If the GroupWise 4.1 system was migrated to a GroupWise 5.x system before SP3 was applied, you may have manually deactivated DST settings in order to avoid appointment synchronization problems. If you apply SP3 to the system now, you can reactivate DST for the post offices in time zones where it had been deactivated. After you apply SP3 and correct the DST settings, perform the following tasks on a day when DST is no longer in effect:
Run the GroupWise 5.x Appointment Time Adjuster on each 5.x post office to move all appointments between April 5 and October 25, 1998 to one hour earlier.
Run the GroupWise 5.x Appointment Time Adjuster on each 5.x post office to move all appointments occurring during the 1999 DST observance to one hour earlier.
Run the GroupWise 5.x Appointment Time Adjuster on each 5.x post office to move all appointments occurring during the 2000 DST observance to one hour earlier.
Unusual DST Problems
This section describes two highly unusual circumstances which, when combined with Daylight Saving Time and GroupWise 4.1 migration, cause incorrect DST calculation.
Newfoundland, Canada and DST. This problem occurs when appointments are sent from or received at Newfoundland, Canada. You may notice that appointments sent to the Newfoundland time zone (NFT) from another time zone are scheduled 4 hours, 16 minutes late when DST is not in effect or 3 hours late when DST is in effect. Appointments received from NFT are scheduled 4 hours early when DST is not in effect or 3 hours early when DST is in effect.
This problem affects any time zone that is designated with a negative GMT offset and uses a DST change of less than 60 minutes. The Newfoundland time zone is currently the only time zone that meets these criteria.
You can correct the NFT problem by applying GroupWise 5.2 Support Pack 3. However, if you are a GroupWise system administrator residing in Newfoundland, you will need to use the GroupWise 5.x Appointment Time Adjuster before you apply Support Pack 3. Use the adjuster to modify future appointments scheduled outside of Newfoundland.
"Beep On Errors" Option Set in GroupWise 4.1. In GroupWise 4.1, the system administrator has the option of setting the administrative environment options. This is done by selecting File | Setup | Environment. One of the options, Beep On Errors, can be locked so that 4.1 client users will always receive a beep if an error is detected.
In GroupWise 5.x, this particular setup option was not implemented, but the code record for the option was reused for 5.x DST calculation. This means that if a 4.1 system with this locked record left intact is migrated to GroupWise 5.1 or GroupWise 5.2 (prior to Support Pack 3), the time zone record is migrated to 5.x DST calculation methods, but it cannot be unlocked. The end result is an inability to correct DST settings from a migrated 4.1 system.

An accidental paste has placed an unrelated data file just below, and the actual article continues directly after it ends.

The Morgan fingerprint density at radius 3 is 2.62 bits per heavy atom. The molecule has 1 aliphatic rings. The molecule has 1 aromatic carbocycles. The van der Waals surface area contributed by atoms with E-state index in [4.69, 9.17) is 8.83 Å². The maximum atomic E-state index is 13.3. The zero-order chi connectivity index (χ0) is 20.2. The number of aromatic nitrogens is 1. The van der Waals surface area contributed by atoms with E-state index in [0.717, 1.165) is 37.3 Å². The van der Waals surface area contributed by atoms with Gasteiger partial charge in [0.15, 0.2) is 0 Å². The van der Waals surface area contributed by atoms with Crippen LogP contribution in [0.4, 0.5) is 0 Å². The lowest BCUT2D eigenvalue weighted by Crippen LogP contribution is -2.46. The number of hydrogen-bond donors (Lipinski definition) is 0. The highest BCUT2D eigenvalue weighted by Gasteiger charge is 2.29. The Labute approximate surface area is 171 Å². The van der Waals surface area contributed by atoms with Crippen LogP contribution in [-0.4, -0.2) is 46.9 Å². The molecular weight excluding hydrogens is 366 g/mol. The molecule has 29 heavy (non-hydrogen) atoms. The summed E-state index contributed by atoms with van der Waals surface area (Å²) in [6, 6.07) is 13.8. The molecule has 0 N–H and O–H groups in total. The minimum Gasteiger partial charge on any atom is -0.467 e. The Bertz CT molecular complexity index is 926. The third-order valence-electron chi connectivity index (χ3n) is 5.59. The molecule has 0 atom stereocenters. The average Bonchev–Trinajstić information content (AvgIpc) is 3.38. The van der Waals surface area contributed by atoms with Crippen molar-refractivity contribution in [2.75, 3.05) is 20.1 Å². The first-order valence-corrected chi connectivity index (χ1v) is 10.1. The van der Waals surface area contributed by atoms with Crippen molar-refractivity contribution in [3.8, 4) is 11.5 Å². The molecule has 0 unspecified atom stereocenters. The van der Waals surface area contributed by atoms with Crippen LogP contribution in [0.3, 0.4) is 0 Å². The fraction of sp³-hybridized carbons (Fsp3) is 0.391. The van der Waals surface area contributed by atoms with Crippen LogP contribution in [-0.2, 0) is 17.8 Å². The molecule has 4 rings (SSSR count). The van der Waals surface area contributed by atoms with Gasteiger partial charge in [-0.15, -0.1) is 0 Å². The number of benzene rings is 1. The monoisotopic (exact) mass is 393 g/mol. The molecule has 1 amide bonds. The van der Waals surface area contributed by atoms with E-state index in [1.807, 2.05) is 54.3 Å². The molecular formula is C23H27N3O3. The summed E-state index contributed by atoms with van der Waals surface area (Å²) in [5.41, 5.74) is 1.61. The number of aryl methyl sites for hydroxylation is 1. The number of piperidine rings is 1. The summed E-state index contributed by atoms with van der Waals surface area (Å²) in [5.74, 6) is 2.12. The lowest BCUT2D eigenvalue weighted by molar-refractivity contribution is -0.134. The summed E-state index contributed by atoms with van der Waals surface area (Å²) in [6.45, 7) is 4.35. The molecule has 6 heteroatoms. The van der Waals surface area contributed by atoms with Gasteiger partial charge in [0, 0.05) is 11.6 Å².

To correct the problem, make sure that you apply the GroupWise Support Pack 3 to the 5.x system you are using during the migration. After you do this, you can change or adjust the DST settings as necessary.
Troubleshooting and Resolving DST Problems in GroupWise 5.x
If you suspect that DST synchronization is the cause of incorrect appointments in your users' mailboxes, you need to troubleshoot to find the best way to correct the problem. The flowchart or "decision tree" diagram in Figure 1 will help you decide which troubleshooting strategy you can take to remedy these symptoms at your 5.x primary domain.
Figure 1: DST troubleshooting flowchart.
Using the GroupWise Diagnostics to Check DST Settings
The GroupWise 4.x, 5.0, and 5.2 16-bit clients depend on the Daylight Saving Time settings made in AD.EXE or in NetWare Administrator and saved in the domain database. The settings are made when you install or create a new domain or post office, or you can change them with the Time Zone configuration tool found in GroupWise System | Operations.
The settings required for DST adjustment vary according to the version of GroupWise. If you have migrated part or all of your GroupWise 5.x system from GroupWise 4.x, the only way to check all of the current stored DST values in a domain database is by using the GroupWise Diagnostics menu, which adds diagnostic functionality to the GroupWise DLLs "snapped in" to NetWare Administrator during a GroupWise 5.x installation. Although this tool is also included in the installation, it is not readily available (or visible) until you add its string value to the Windows Registry.
When you enable the GroupWise Diagnostics menu, you can check a time zone record stored in a domain database to see if the current values for its Daylight Saving Time settings are correct. (For details about enabling the menu and checking these values, see "Appendix B: The GroupWise Diagnostics Menu and Time Zone Settings" in the online GroupWise and Daylight Saving Time administration guide.)